The arguments over LGBTIQ inclusion and over Saemaul Undong were the most contentious I’ve ever experienced in my decades of diplomatic work. The result was a strong statement of inclusion within the outcome document: “The importance of universal inclusion, acknowledging that the absence of a particular group or identity in text can lead to the exclusion of that group or identity in policy. We have made a conscious decision not to highlight any particular group or identity to ensure full inclusion and equal treatment of all people – especially those in positions of specific vulnerability and marginalization. It is unacceptable that diverse group memberships and identities have been used to deny the right to learn or otherwise marginalize individuals. In education, as in all things, the basis of non-discrimination is, and ought to be, our common humanity.” Our Korean LGBTIQ allies were disappointed that there was no specific mention of LGBTIQ people, but I was satisfied that this was the best we could get and that it advances the cause of inclusive education. There was also no mention of Saemaul Undong in the outcome document.

Finally, the outcome document calls for: “Support enactment by the United Nations for an International Day of Education that would serve as a means to promote education for global citizenship, learning for civic engagement, and literacy for grassroots empowerment.” We are working with the Missions of the Republic of Korea and Canada to get this enacted at the upcoming UN General Assembly.

Ethical Eating: A Solution to Climate Change

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Brent Kim describes the many benefits of a mostly plant-based diet

As climate change continues on its current course, it becomes an increasing existential threat to human civilization. The Unitarian Universalist United Nations Office’s (UU-UNO’s) Climate Justice Initiative is compelled to acknowledge this threat, and try to find solutions from a theological standpoint. As such, as Unitarian Universalists we are called to discuss the ethical dimensions of Climate Change, and we reflect on our 7th Principle, respect for the interdependent web of all existence, to frame our work.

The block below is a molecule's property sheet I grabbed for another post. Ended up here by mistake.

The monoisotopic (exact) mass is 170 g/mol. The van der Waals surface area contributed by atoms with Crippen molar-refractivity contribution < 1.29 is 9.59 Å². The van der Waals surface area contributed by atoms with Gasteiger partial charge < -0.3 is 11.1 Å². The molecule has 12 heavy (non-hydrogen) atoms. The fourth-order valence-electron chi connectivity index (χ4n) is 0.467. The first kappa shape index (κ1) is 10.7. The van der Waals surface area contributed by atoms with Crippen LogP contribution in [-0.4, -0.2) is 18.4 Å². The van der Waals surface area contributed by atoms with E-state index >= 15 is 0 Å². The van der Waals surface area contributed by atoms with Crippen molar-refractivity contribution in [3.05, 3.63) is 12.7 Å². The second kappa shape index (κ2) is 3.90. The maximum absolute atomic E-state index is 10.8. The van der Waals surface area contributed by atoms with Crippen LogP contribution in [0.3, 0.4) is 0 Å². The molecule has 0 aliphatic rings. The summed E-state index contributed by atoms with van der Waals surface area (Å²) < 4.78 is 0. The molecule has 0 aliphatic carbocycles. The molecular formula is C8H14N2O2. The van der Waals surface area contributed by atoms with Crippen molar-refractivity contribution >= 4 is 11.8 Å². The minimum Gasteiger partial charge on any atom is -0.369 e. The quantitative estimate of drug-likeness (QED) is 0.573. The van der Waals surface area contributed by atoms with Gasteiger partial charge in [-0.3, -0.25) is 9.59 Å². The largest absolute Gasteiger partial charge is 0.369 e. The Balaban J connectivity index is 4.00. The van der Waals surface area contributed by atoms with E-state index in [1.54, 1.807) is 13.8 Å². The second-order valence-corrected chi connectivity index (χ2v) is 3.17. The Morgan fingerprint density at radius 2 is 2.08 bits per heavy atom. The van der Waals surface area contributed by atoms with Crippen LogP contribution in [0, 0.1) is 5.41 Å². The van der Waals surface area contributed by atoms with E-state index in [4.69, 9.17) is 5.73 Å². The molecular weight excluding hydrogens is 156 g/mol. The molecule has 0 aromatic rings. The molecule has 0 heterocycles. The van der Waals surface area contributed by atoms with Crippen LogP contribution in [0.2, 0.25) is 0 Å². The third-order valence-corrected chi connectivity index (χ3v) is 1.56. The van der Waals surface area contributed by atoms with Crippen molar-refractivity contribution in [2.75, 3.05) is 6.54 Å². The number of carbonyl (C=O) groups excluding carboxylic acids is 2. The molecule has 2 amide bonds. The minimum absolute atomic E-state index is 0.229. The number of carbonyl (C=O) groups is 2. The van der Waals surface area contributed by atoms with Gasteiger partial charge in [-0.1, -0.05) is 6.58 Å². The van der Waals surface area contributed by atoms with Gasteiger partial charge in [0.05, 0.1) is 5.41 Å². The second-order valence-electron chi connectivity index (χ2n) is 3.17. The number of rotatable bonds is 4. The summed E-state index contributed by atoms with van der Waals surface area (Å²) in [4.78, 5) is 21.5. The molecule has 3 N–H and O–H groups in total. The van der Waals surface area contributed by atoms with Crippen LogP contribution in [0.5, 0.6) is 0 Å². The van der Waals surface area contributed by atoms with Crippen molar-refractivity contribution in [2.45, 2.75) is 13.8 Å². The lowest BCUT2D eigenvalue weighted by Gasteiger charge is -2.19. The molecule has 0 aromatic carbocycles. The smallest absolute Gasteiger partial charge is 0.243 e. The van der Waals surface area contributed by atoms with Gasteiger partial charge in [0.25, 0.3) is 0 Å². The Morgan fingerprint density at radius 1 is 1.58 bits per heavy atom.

To adequately address the ethics of climate change, it is crucial to examine issues relating to food. Although not a widely discussed topic, the consumption choices that humans make, both in food choices and in food sourcing, are an enormous contributor to climate change. The UU-UNO has begun collaboration with the Tzu Chi Buddhist Foundation around the topic of Ethical Eating. This is a topic that some Unitarian Universalists have been engaged with for many years: in 2011, the Unitarian Universalist Association adopted a Statement of Conscience about ethical eating, urging UUs to be mindful of their relationship with food as part of respecting and acting compassionately towards all life on the planet. On May 19, 2016 the UU-UNO and Tzu Chi held a joint panel discussion “Ethical Eating: A Solution to Climate Change” at the United Nations Church Center in New York City.

This panel spoke broadly on the environmental and moral impacts of food, and more pointedly on the implications of meat consumption.  As one panelist explained, “Ethical Eating is to eat to minimize adverse impacts and maximize positive impacts on the environment and yourself.”  Our four panelists delved deeply into an analysis of the scientific and ethical problems created by climate change and what individuals can do to in the journey towards living a more climate-friendly lifestyle.

The first of the four esteemed panelists was Brent Kim, who serves as the Program Officer for the Johns Hopkins Center for a Livable Future.  Kim addressed the current dogma that a shift from fossil fuels to renewable energy is paramount to solving the issue.  Noted was the Paris Agreement, so far signed by 177 countries, in which nations agreed to to keep global temperature rise to less than 2 degrees Celsius.  Kim argued that even this value, which will still contribute to over 15 feet of sea level rise, will be impossible to achieve through a switch to renewable energy unless we significantly modify our eating habits towards foods with lower GHG impact.  This means consuming largely plant based foods – a 75% reduction of meat, dairy and eggs would be the equivalent of closing 94 coal- fired plants and opening over 100, 000 wind turbines.